1) A book entitled: “Decision-Making and the Will of God” by Gary Friesen came out in the early 80’s. The book disputed the idea that there is a “perfect will” of God for individuals. Friesen disputed the idea that God has a particular school that he wants you to attend or a particular person that he wants you to marry. He argued that the Scriptures teach that man should use godly wisdom when making these decisions but need not pray and seek “the perfect will of God.”

    In grad society meeting one day, Bob Wood came in and preached a fiery sermon against this book. He was totally against it. Someone had the courage to ask him if he had read the book and he admitted he had not.

    Later that semester I asked Stewart Custer in a class if he had read Friesen’s book. He said: “No, but I am going to read it and write a refutation of it Faith for the Family.”

    At that moment, I realized that Custer was not going to approach the book with an open mind but was going to “refute” it because the administration had taken a stand against it.

    2) In 1988, I wrote an article on the Blood of Christ which was published in the Calvary Baptist Seminary Journal. Bob Jones, Jr. had called John MacArthur a heretic because of his statements that it was not the bleeding but the dying of Jesus that atones for sin. I wrote the article to show that MacArthur was basically right. I did not even mention Jones in the article. I discussed the article with Robert Bell, Marshall Neal and Stewart Custer and they were all in agreement with it. As I understand it, BJIII also agreed but Bob Jr was adamant. When Jr. was out preaching somewhere, someone asked him about the issue. After he finished his raving, the person said, do you know that virtually your entire Bible faculty disagrees with you? Well you can imagine what that did to him. When he got back on campus, he called the faculty together and told them that this subject was not to be discussed in class or in any written documents. It was basically to be ignored.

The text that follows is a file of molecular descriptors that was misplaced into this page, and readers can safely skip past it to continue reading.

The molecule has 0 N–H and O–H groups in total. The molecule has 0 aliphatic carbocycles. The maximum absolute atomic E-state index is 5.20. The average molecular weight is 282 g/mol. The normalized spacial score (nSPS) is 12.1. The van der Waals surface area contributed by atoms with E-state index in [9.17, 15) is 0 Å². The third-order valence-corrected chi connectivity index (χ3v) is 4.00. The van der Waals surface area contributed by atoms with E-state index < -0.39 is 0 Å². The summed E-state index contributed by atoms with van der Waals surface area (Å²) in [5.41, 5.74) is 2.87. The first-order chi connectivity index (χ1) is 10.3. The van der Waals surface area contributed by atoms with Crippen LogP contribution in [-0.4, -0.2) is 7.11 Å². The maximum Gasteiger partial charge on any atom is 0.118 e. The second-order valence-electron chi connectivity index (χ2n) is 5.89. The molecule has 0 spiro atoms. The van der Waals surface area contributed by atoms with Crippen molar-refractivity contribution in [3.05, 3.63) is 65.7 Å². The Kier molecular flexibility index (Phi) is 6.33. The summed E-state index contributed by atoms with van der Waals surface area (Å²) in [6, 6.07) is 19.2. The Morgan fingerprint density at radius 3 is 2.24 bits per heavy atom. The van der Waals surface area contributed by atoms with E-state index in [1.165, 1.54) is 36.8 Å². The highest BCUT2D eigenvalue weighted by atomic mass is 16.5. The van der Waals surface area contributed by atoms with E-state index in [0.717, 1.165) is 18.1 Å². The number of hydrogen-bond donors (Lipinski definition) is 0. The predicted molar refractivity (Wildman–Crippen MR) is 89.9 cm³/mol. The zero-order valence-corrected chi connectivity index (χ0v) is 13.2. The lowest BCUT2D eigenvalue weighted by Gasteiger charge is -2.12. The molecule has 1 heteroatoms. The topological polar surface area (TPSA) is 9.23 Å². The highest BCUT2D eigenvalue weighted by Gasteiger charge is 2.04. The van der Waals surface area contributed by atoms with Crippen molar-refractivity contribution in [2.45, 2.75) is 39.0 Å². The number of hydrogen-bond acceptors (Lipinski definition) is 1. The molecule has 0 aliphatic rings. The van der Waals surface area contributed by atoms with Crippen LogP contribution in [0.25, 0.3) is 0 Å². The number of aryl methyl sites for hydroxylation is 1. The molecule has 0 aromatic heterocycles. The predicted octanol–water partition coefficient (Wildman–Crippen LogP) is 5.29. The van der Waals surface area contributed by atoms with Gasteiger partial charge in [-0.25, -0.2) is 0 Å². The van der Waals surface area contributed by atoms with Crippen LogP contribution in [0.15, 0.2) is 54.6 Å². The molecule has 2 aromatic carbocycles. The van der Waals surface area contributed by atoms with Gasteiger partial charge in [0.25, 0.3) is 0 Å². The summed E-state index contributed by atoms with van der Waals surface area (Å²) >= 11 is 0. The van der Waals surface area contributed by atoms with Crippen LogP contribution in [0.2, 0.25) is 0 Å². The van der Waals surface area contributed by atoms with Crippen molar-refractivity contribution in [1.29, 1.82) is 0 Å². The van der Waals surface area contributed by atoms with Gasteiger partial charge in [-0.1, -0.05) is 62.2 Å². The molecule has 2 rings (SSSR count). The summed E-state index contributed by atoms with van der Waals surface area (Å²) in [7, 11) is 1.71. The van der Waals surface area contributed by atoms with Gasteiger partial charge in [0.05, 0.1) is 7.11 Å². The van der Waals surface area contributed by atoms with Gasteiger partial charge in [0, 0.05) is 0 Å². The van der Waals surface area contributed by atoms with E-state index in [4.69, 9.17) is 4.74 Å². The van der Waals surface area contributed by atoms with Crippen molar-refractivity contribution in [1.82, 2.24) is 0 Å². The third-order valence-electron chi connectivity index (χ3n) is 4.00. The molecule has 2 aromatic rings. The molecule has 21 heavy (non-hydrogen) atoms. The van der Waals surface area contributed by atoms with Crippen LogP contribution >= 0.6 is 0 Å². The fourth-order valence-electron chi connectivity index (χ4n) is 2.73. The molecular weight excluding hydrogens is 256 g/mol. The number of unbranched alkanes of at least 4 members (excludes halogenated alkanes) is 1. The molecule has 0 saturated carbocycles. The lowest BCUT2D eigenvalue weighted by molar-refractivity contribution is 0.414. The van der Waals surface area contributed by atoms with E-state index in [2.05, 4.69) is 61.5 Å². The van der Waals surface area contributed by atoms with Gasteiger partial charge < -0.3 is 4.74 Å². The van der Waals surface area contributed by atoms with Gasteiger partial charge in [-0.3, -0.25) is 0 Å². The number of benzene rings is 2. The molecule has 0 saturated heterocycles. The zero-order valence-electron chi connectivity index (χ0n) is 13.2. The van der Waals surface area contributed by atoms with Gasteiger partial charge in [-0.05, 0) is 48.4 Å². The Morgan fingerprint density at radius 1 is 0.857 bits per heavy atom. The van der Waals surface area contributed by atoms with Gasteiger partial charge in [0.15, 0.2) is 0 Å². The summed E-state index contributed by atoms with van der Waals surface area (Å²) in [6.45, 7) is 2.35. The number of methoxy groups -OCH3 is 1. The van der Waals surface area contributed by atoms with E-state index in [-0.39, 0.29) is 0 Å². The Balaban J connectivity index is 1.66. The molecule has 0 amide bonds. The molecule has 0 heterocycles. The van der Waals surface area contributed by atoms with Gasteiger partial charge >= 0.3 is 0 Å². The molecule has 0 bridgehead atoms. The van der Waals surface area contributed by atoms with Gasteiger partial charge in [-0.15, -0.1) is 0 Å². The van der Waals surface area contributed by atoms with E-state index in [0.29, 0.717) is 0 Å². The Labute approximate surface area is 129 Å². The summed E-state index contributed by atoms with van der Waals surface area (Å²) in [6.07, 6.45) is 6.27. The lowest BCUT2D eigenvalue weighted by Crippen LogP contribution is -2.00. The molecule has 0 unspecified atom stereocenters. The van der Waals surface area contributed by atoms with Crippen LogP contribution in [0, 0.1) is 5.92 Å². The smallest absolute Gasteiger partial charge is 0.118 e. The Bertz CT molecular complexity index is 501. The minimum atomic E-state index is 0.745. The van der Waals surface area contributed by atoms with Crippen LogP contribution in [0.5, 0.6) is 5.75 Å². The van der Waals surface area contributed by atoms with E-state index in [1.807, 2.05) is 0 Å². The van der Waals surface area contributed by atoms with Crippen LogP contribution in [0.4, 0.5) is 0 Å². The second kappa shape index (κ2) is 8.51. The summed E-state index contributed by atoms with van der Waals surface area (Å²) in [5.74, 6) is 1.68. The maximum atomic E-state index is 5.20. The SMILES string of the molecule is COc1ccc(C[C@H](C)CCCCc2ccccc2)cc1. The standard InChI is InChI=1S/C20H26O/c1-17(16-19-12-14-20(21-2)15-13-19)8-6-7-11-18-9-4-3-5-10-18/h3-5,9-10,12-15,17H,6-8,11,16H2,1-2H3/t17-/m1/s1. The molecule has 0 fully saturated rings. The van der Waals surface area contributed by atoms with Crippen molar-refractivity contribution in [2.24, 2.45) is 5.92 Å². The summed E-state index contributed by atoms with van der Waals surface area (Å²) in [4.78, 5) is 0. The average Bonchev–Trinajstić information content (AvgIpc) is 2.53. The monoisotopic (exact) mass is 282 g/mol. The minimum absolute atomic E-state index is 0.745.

I could give more examples but that is enough for now.

    Ken Pulliam
    pulliam@mail.com

  • February 6, 2010 at 11:56 am
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    I have no idea whether Ms. Lewis will ever read my comments here, but I feel compelled to record them nonetheless.

    As a former classmate and friend of Camille’s, I am very disappointed by the broad-brush approach she employs to describe her alma mater. As a true BJU “lifer” (I was born on campus and spent 2/3 of my life there) I am privy to more potentially damaging “inside information” than Camille could possibly hope to know. Unlike her, however, I have made the choice to follow David’s example regarding Saul and “not raise my hand against the Lord’s anointed”. Regardless of how she or anyone else– alumnus or casual observer– may personally feel about the school and the Jones family specifically, it does the cause of Christ no credit to air these things publicly.